One of Audley's South Africa country specialists, Rob Philips, travels down Route 62 from Franschhoek to Oudtshoorn.
From Franschhoek, I climbed into the Franschhoek mountains for a commanding view across the extensive vineyards and lush valleys that characterize the winelands of Stellenbosch, Paarl and Franschhoek. Once over the pass, the descent took me into an altogether different landscape; the vast semi-desert of the Karoo.
This is in fact the Klein Karoo, which links with the arid plain that stretches all the way from the watershed of the Garden Route's mountains to the Northern Cape, when the Karoo eventually becomes true desert in the form of the Kalahari.
This is big sky country, and for those driving from the Mother City, as Cape Town is affectionately known, this is your first taste of the 'real' Africa. Sophisticated vineyards and irrigated valleys still abound but the vast landscape, the arid jagged peaks on the horizon, the incredible birdlife and the road signs strongly warning against the feeding of baboons all clearly indicate that you have entered a different world from Cape Town.
The other side of Robertson, which is worth a stop for its Klipdrift brandy, I joined the historic Route 62, which many South Africans will justifiably tell you is one of the most beautiful drives in South Africa, if not the whole continent of Africa. After twisting through a picturesque, rocky gorge, I entered the wonderful little town of Montagu.
Founded in 1851, Montagu sits on the edge of the arid plain and is a delightful little town of traditional Cape Dutch architecture, consisting of immaculate white gabled buildings with thatched roofs. In comparison with the arid bushland (known as 'fynbos' at the coast and the 'veld' inland), the pure whiteness of the houses matched against a deep blue sky forces the visitor to squint in the light.
Montagu is populated by artists and, with over 20 national monuments, others looking to escape the 21st century. Saturday is market day in Montagu and this little community turns out en masse to sell its wares to locals and those passing through: koeksisters (traditional Dutch sweet, cinnamon covered cakes), cookies, chutneys, ostrich steaks, fruit and other foodstuffs jostle for space next to antique and clothes stalls. It is a friendly, convivial place and wandering around in the shade chatting to the locals would be a wonderful way to spend half an hour if you're passing through.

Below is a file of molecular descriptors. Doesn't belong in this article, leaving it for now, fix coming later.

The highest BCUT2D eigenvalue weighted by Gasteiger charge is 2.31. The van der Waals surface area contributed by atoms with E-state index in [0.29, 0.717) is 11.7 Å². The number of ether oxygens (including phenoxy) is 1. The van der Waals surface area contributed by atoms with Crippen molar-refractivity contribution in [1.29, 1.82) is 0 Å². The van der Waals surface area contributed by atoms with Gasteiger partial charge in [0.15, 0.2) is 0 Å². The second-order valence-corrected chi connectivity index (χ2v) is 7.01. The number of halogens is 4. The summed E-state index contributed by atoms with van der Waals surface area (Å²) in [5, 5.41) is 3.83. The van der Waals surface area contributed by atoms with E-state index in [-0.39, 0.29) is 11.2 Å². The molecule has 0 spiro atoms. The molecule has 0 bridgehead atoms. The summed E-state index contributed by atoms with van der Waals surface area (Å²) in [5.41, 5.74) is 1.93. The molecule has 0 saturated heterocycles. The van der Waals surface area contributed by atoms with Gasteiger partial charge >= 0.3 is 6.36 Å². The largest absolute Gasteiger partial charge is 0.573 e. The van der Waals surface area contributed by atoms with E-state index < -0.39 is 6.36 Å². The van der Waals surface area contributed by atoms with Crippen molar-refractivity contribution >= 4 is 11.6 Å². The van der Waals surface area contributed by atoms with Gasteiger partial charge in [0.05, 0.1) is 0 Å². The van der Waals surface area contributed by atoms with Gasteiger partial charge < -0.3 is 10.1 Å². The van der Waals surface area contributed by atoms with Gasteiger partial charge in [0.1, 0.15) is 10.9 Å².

A couple of minutes' walk along Bath Street away from the town's stunning little church lies a real treat. The Leidam bird hide overlooks a small lake and woodland which is alive with hundreds of ibis, heron and egret. It's a birdwatcher's dream and you could spend hours whiling away the day here, listening to the birdsong and taking shade from the hot Karoo sun.
Montagu also lies in excellent wine and brandy country, so there are ample opportunities for further tastings if you did not satisfy all your needs in the Winelands. For the more adventurous, the area around Montagu is a mecca for hikers, climbers (the nearby sandstone and rock outcrops provide some of the best rock climbing spots in South Africa) and mountain bikers.
A particularly pleasant short hike, known as Lover's Lane, takes an easy path the 3 km through the red rocks to the thermal springs at the Avalon Springs Hotel. There are also several longer and more challenging day hikes from Montagu. Take precautions here though if you're venturing out for the day — the Karoo sun is unforgiving and summer temperatures regularly top 40°C (104°F) in the little shade that there is.
This wonderful little town also boasts a dozen or so restaurants and coffee shops and some wonderful guesthouses. So, why not kick back and stay overnight and be drawn in by the hospitality and what a local might say, in a guarded whisper, is the 'real' South Africa?
If you haven't the time to overnight in Montagu, the excitement along R62 continues as it plunges deep into the Klein Karoo, which is cut into by strips of green. Narrow valleys, made fertile through irrigation, contain abundant fruit farms and vineyards where further wine and brandy tastings are possible. Fruit farms line the route, providing you with ample opportunity to taste the Karoo. Game-viewing, cattle-ranching, horse riding, quad-biking and hiking are all activities that may tempt you to take your foot off the pedal when you are driving R62.
Barrydale, Ladismith and Calitzdorp are the only towns I passed through over the 270 km (150 miles) traversed between Montagu and Oudtshoorn. All are pleasant little one-horse Karoo towns with restaurants and cafés where you can pause and soak up the silence.
All of the towns on R62 are safe to wander around, so take a peak off Main Street and you will be rewarded with some beautiful Karoo and Cape Dutch architecture. The sandstone church in Calitzdorp is particularly of note and is another listed national monument. Calitzdorp is also the port capital of South Africa and, of the five wineries around the town (all of which take visitors), Boplaas is argued to provide the best fortified wine in this part of the world.
Finally, the ostriches of Oudtshoorn's dusty farmlands come into view and you know what you're having for dinner tonight.
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